Jan Robertson: University of Mississippi student who witnessed the riots that broke out in response to James Meredith’s attempts to enroll

Linda Brown Smith: One of thirteen plaintiffs in the case of Brown v. Board of Education

Educators and Administrators:

Victoria Gray Adams: School teacher and voter education class instructor

James Bash: Principal of Farmville High School in Prince Edward County, Virginia

Will D. Campbell: Not an educator; one of the four adults who accompanied the Little Rock Nine on the first attempt to attend Little Rock Central High School

Robert Ellis: Director of Registration at the University of Mississippi when James Meredith applied for admission

Harold Engstrom: President of the Little Rock School Board in 1957

Rufus Lewis: Alabama State Teacher’s College faculty; voter education instructor

Vanessa Venable: Farmville, Virginia, schoolteacher during the five years when public schools in the county were closed as part of a massive resistance campaign against integration

Herbert Brownell: Lawyer and U.S. Attorney General

Robert Carter: Litigator in the case of Brown v. Board of Education

Charles Clark: Represented the Board of Trustees of the University of Mississippi in the lawsuit over James Meredith’s admission to the university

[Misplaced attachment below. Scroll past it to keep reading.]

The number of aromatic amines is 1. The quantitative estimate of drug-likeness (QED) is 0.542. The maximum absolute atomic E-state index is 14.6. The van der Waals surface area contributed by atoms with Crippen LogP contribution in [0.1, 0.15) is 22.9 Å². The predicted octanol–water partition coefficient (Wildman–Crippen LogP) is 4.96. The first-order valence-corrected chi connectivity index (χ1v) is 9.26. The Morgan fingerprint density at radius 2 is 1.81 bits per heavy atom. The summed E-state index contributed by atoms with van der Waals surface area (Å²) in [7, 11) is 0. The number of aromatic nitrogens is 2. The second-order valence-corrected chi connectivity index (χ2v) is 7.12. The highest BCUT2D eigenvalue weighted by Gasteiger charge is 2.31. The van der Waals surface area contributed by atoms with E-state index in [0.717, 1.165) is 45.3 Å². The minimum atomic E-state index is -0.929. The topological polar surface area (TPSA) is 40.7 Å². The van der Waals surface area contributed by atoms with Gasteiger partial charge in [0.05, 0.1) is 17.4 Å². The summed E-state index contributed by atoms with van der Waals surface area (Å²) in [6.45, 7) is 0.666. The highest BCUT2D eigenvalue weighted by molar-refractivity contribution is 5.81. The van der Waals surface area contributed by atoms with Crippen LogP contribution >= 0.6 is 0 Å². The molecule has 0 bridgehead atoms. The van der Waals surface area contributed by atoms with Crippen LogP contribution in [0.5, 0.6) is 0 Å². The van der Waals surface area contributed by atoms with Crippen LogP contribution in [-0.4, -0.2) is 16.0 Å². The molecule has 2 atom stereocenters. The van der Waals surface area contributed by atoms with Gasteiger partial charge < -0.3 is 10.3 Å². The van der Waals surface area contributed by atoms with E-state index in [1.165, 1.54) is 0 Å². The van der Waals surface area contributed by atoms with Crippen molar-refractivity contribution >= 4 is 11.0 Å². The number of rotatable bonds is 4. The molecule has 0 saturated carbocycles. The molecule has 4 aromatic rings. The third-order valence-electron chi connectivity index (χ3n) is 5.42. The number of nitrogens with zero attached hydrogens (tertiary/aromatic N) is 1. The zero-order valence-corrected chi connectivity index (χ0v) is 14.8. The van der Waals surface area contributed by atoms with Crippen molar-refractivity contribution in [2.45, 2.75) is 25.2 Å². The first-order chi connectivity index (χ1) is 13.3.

Kenneth Clark: Submitted an amicus curiae Social Science Statement that informed the Supreme Court’s verdict in the case of Brown v. Board of Education

William Coleman: Lawyer who worked with the NAACP on several cases that led to the Supreme Court case Brown v. Board of Education and wrote a brief for that case

J. W. Kellum (with Amzie Moore): Defense attorney for Roy Bryant and J. W. Milam in the Emmett Till murder trial

Joseph Rauh: Lawyer and lobbyist on civil rights issues; served as legal advisor to the Mississippi Freedom Democratic Party

Arthur Shores: One of the first African American lawyers in Alabama; worked with the NAACP on several desegregation cases

Paul Wilson: Lawyer representing the state of Kansas in Brown v. Board of Education

John Minor Wisdom: Fifth Circuit Court of Appeals judge known for his landmark decisions ordering and implementing Brown v. Board; wrote the decision that led to the integration of the University of Mississippi

Interviews Not Listed

Two interviews do not appear in Eyes I and do not fit neatly into the categories in A People’s History: Interview Subjects. Tom Hayden founded Students for a Democratic Society. Hayden participated in the Freedom Ride from Atlanta to Albany, Georgia, on December 10, 1961.

William Dinkins was one of two African American doctors at the Good Samaritan Hospital in Selma, Alabama in 1965. He attended to Jimmie Lee Jackson after an Alabama state trooper fatally shot him during a protest.

Next: Notes